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Affirmative Action & the Supreme Court: Why Diversity Matters To Me and My Kids

June 18, 2013 Leave a comment

http://mybrownbaby.com/2013/06/affirmative-action-the-supreme-court-why-diversity-matters-to-me-and-my-kids/

by Denene Millner

Post image for Affirmative Action & the Supreme Court: Why Diversity Matters To Me and My KidsI am an Affirmative Action baby. Long Island Newsday paid my college tuition, in part, because of the color of my skin. It was my chocolate hue, too, that opened wide the door for my first job out of college, as a reporter forThe Associated Press. I tell you these things because the Supreme Court will rule any day now on whether public universities can consider an applicant’s race in their admissions policies, changing the landscape of Affirmative Action. And as the discourse on the subject intensifies in anticipation of the ruling, I’ve grown mad tired of the chatter.

Chatter about exactly what Affirmative Action does.

Chatter about whom it’s helped and who it’s affected.

And especially the chatter about how awful and ineffective it is.

I readily raise my hand to say that those who argue against it are either clueless, blind or straight lying about how Affirmative Action affects mainstream America (read: white folks), and certainly how it changes classrooms, our workforce and lives.

This Affirmative Action baby’s story? My parents were by no means rich or educated: we lived a middle class existence financed by my parents’ factory jobs, and by the looks of it, we were living the American dream: Mom and Dad had a nice house with a yard and two decent cars to get them to work and church and bowling on Saturdays. But they were only a few paychecks off of having to ask for help, and, on a few occasions when my dad couldn’t find work, they did get that help. There were no fancy family vacations. New clothes came on special occasions—the start of the school year, Easter and Christmas. And extracurricular activities we take for granted today—eating out, taking in a movie or a concert, throwing a fancy birthday party—were rare because money and time were at a premium. Basically, money was tight. Read more…

Justice Antonin Scalia’s dissenting opinion Use Pro Slavery Argument Suggesting 14th amendment is unconstitutional

June 30, 2012 Leave a comment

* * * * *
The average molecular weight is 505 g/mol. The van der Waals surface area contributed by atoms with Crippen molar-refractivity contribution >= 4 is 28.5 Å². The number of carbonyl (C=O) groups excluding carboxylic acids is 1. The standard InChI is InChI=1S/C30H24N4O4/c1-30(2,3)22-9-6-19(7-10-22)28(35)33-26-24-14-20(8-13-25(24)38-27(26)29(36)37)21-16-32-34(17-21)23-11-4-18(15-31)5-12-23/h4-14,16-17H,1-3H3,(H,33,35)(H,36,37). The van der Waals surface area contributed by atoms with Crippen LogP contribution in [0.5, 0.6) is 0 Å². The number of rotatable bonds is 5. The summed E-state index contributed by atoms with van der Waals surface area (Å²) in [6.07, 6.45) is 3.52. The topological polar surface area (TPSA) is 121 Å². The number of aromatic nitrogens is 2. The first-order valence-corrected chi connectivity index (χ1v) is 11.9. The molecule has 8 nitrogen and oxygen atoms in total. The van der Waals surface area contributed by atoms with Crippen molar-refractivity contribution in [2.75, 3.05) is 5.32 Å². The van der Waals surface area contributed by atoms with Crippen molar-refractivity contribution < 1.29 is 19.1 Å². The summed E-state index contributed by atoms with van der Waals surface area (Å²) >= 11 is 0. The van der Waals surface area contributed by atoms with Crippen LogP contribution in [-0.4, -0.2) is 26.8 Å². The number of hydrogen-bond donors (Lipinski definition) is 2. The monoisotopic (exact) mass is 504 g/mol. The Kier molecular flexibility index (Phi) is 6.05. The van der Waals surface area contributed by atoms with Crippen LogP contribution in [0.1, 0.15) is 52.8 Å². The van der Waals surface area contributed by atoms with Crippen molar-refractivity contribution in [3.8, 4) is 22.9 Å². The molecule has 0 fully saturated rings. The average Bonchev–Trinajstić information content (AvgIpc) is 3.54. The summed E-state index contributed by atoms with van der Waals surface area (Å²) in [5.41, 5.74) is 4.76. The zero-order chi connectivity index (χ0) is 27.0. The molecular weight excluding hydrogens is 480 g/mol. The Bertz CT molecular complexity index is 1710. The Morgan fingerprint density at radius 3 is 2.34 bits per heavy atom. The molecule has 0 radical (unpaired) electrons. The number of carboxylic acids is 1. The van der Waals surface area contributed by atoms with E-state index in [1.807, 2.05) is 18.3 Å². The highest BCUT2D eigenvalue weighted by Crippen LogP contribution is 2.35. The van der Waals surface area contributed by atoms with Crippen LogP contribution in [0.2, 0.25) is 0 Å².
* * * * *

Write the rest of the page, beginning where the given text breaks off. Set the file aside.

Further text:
http://rawdawgb.blogspot.com/2012/06/justice-antonin-scalias-dissenting.html

by

With the recent ruling by the Supreme Court pertaining to the Arizona immigration law, most pundits have focused on the subject of the “show me your papers” clause. However, for African Americans what is more interesting and significant is the dissenting opinion proffered by conservative Justice Antonin Scalia.

In his own words, Scalia wrote: “Today’s opinion, approving virtually all of the Ninth Circuit’s injunction against enforcement of the four challenged provisions of Arizona’s law, deprives States of what most would consider the defining characteristic of sovereignty: the power to exclude from the sovereign’s territory people who have no right to be there,” Scalia’s opinion said.
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Aint No More Charles Hamilton Houston’s

March 24, 2012 Leave a comment

http://rawdawgb.blogspot.com/2012/03/aint-no-more-charles-hamilton-houstons.html

By Torrance Stephens

Once upon a time there were activist warrior scholars who served the needs and protected African Americans against the onslaught of laws designed to subjugate, marginalize and mass incarcerate this population disproportionately to their representation and the occurrence of such crimes. Most of these involved rights proclaimed under the constitution and dealt with receiving an equal education.

As many know, during slavery, a slave was not allowed to learn to read; it was illegal. Whites didn’t want black slaves to read and write because they might be encouraged to run away. In addition, People feared that slaves who could read would be more rebellious. At the time of the Civil War, only 1 or 2 percent of slaves were able to read and write meaning that Illiteracy was one of the worst handicaps of being a slave. In most cases, outside of having hands or tongues cut out or being blinded, death was the punishment for a slave learning to read.
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